Today’s guest post is by Eileen Castle, a former principal in Polk County, Florida.
When Florida adopted its K-3 reading policy in 2002, I was the principal of Lake Alfred Elementary in Polk County, Florida. Our school had a diverse, economically challenged student population.
By 2002, our school grade had improved from a D to a C. (Florida began using a data-driven A-F school grading accountability system in 1999.) Receiving data-based feedback from the state on our performance and growth for the first time was game changing. It empowered me as a principal to make informed staffing decisions and provide academic interventions for struggling students.
So when Florida’s new K-3 reading policy challenged schools to ensure all students were able to read by the end of third grade, we were ready for the challenge.
Florida’s K-3 reading policy begins in kindergarten to ensure all students enter fourth grade with reading skills they need to learn and succeed. The policy focuses on intervention, with retention as a last resort for students who are severely below grade level and need more time to develop their reading skills.
While the task of ensuring all students read on grade level by the end of third grade was daunting, I knew it was essential for the future success of our students. Reading is the most psychologically charged subject taught in school. The sooner you learn to read, the more successful you are in school and the better you feel about yourself as a student.
There are also other obvious implications of illiteracy. If students can’t read, they can’t solve word problems in math, read about science and social studies, or respond in writing to what they read.
Faced with these challenges, a struggling fourth-grade reader can easily fall further behind, year after year. This explains, in part, why low-income children are eight times more likely to drop out of high school if they can’t read proficiently by third grade.
In 2002, Florida raised the bar with the enactment of the K-3 reading policy. We realized we had to improve our reading instruction if we were going to increase student reading achievement.
We made two major instructional changes. Teachers began systematically teaching vocabulary students needed to know to comprehend their selections. Teachers also asked students to answer higher order thinking questions before, during and after reading.
We added 75 more minutes of reading instruction for first through third grade students. We also scheduled struggling readers for an additional 60 minutes of reading every day. Resource teachers taught students to read like “good readers” by asking and answering questions during reading. Paraprofessionals had non-fluent readers individually practice timed readings every day to increase fluency.
In our first year of these changes, we improved substantially in reading proficiency and learning gains. Our school earned a B grade for the first time in 2003. We continued to improve, and in 2004 we earned the first of six consecutive A grades. These high grades reflect the effectiveness of our instruction and the efforts of our students to increase reading proficiency.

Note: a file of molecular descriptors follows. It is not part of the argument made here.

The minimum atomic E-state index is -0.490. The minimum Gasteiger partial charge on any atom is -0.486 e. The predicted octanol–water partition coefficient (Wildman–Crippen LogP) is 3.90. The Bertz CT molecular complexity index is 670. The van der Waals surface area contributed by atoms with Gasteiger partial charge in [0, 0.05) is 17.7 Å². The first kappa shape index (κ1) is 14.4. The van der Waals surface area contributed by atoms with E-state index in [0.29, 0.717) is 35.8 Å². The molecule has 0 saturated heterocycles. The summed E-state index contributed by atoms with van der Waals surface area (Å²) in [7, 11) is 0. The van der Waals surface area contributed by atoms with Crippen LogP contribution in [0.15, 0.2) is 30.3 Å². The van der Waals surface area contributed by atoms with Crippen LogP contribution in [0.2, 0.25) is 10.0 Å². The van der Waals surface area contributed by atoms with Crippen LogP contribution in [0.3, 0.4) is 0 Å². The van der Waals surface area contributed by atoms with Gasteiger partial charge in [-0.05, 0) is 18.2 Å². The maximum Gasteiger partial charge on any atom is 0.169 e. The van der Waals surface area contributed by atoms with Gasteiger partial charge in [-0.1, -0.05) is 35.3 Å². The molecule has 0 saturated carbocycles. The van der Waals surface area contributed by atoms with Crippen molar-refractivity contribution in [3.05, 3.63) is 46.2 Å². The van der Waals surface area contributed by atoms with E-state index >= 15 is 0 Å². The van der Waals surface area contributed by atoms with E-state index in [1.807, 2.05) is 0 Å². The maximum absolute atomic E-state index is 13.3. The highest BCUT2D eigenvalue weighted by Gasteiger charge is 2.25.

One third-grade student with special needs was below grade level when he enrolled in our school. After strengthening his reading skills through extra reading classes, he passed the state reading assessment and scored proficient in math because he could finally understand word problems.
Another student who had been retained transferred to our school to repeat third grade. This student read fluently but struggled with comprehension. After learning in extra reading classes how “good readers” comprehend, she ended third grade as an advanced reader!
One of my favorite stories includes two brothers. The older had been retained, and both brothers were in third grade and at risk of retention. They wanted to pass the state reading assessment and advance to fourth grade together. The older brother tutored the younger, and they both participated in extra reading classes and reading fluency practice. That year, both scored proficient on the reading assessment demonstrating that they were ready to move to fourth grade.
The decision to retain a child should never be taken lightly. No parent wants to discover their child isn’t ready for promotion. However, the pain and frustration of retaining a child in third grade pales in comparison to watching a child struggle throughout school because he or she can’t read well, or worse yet, learning your teenager is functionally illiterate.
Before 2003, too many Florida students were severely below grade level in reading. From 1998 to 2013, Florida reduced the number of functionally illiterate fourth-grade students from 47 percent to 25 percent, according to the Nation’s Report Card.
While this is a great step forward for fourth-grade reading, these efforts prepare students for the ultimate goal of graduating from high school ready for college and a career. Florida’s high school graduation rate has increased for the past eight consecutive years. Best of all, Florida minority students are making exceptional gains. Between 1999 and 2014, graduation rate for African-American students increased 23 percentage points and graduation rates for Hispanic students increased 28 percentage points.
Through the hard work of educators, parents and students, Florida’s K-3 reading policy is changing lives and brightening futures. I applaud the leaders in Florida and other states who have and will continue to work boldly on behalf of students.
Eileen Castle (email@example.com) is an education consultant and writer and FSC Adjunct Faculty member. She is a former principal and district office staff member in Polk County, Florida Public Schools.